Cash flow warnings on milk price fallout

Supplies two years ahead of 2020 targets but some operations will struggle to stay 'afloat'

Expanding herds are presenting mounting credit costs.
Expanding herds are presenting mounting credit costs.
Louise Hogan

Louise Hogan

Dairy farmers have been warned that cash flow problems could hit many farms next spring, as expanding herds present mounting credit costs.

Teagasc warned that available cash on farms may become tight in the busy months ahead, and agriculture consultant Mike Brady urged farmers to plan now and consider their finance options.

The warnings come as figures show that the country's dairy sector is racing ahead of projections this year, and is now expected to hit the targetted 50pc increase in Food Harvest 2020 plans two years ahead of schedule.

Dairy farms will deliver 6.2bn litres of milk this year - a massive 1.1bn litres more than baseline produced in 2009. Some of the biggest increases are coming in the back-end, with a 16pc rise in milk flowing through the pipes of the creameries during September compared to last year and some processors reporting a 30pc in October.

Dr Pat Dillon, head of Teagasc Moorepark said that the initial 50pc of the projected increase in milk supply will be relatively easy to achieve and that's reflected in this year's growth figures.

"We could expect a 6pc increase this year, with a 4pc to 5pc increase in the following years" said Dr Dillon. "Based on our milk solids we look set to achieve the target by 2018."

Ireland's milk production surged by 9pc up to August this year on 2014, with the UK recording a more modest 1.5pc growth, the Netherlands up 4pc and Germany up by less than a percentage point.

However, Dr Dillon cautioned that low milk prices could curb growth as farmers may "lose confidence", while weather conditions will also be a key factor.

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The Teagasc dairy expert described 2015 as a "relatively good year" with a combination of strong grass growth delivering good solids and farmers receiving a higher prices early in the year.

However, he said that next year dairy enterprises would be starting from a low base, with depressed milk prices, which was "going to be difficult".

Independent dairy consultant Mike Brady said the 2009 experience when milk prices collapsed to 22c/l-23c/l showed that it is spring time when the impact of lower milk prices really hit home.

This year farmers have benefitted from the mild October weather delivering strong grass growth. This has helped farms postpone dipping into winter forage stocks.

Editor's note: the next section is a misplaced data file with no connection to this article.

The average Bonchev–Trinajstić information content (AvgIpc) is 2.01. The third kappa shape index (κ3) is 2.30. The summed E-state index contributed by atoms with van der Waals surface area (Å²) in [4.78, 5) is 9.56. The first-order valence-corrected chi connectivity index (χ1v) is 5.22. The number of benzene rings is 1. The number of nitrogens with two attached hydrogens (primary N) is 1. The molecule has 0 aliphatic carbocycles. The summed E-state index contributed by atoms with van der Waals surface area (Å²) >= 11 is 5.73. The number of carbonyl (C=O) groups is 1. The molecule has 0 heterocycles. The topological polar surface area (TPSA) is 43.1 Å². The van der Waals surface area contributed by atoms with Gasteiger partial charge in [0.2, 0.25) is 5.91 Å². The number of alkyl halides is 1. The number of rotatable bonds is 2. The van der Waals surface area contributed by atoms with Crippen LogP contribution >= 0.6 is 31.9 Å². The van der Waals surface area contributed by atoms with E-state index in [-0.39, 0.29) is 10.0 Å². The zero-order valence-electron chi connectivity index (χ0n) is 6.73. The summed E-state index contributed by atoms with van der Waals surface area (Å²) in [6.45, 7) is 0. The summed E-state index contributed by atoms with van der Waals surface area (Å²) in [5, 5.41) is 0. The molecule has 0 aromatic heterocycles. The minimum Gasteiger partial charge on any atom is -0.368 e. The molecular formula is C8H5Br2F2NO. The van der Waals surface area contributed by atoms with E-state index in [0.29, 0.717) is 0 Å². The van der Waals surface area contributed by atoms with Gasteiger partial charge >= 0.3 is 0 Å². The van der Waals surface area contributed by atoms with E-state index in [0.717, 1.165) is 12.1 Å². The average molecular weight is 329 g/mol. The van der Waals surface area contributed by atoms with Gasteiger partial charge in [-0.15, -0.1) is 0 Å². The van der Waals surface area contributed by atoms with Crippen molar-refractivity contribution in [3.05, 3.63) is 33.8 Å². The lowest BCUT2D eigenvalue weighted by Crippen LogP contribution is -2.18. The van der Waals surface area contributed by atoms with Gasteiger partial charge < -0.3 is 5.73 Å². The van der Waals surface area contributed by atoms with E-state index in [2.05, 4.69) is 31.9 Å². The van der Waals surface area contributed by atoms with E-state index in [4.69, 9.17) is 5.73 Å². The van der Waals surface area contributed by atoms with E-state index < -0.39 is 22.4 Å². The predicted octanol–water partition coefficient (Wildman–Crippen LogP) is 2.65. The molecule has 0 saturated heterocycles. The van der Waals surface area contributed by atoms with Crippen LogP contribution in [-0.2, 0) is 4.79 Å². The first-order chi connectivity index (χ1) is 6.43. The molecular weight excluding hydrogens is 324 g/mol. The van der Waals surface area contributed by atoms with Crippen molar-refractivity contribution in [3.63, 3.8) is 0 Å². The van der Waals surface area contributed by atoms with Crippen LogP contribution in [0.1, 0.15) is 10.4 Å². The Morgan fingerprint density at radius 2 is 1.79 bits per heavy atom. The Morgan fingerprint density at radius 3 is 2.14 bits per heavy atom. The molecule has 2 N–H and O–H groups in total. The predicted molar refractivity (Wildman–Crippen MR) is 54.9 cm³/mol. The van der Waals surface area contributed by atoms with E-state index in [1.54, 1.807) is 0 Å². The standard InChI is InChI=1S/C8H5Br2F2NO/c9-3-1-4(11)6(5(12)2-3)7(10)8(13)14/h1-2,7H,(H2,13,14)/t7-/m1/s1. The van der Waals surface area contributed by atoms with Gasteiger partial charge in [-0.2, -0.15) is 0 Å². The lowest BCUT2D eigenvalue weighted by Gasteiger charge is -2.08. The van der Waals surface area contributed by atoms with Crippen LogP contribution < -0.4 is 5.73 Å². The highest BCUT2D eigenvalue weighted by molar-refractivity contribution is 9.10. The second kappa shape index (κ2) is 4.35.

The low base milk price means some farmers have deferred paying part of their bills, which means they may face larger repayments during the busy calving months of spring.

"Throw anything extra into the mix - diseases in calves or the young fella crashing the car - and it can be the tipping factor," said Mr Brady.

"You can look at all the key performance indicators you want but when you roll it all in, the only figures that matter - whether you're milking 30 or 630 cows - is the surplus or deficit of cash projected for next year. "That is all dairy farmers need to know."

Mr Brady said situations where farmers experience mental health issues over financial difficulties were rare.

"I've a Samaritans number in my phone and I haven't had to use it often, but it has been handy to have it on a few occasions. You have an obligation to pick up the phone to ring someone to get them help."

Teagasc dairy advisor James Mullane urged farmers to plan ahead to keep on top of their bills to "keep the whole operation afloat", and avoid damaging their credit rating.

"You need approximately €300 a cow either in a current account or an overdraft facility for next spring," he said, adding that the figures can depend on the size of the farm.

All the advisors' highlighted options to aid farms and cut down on expenses.

These include identifying cull cows and offloading them rather than finishing them and potentially reducing stocking rates if milk prices remain low next year.

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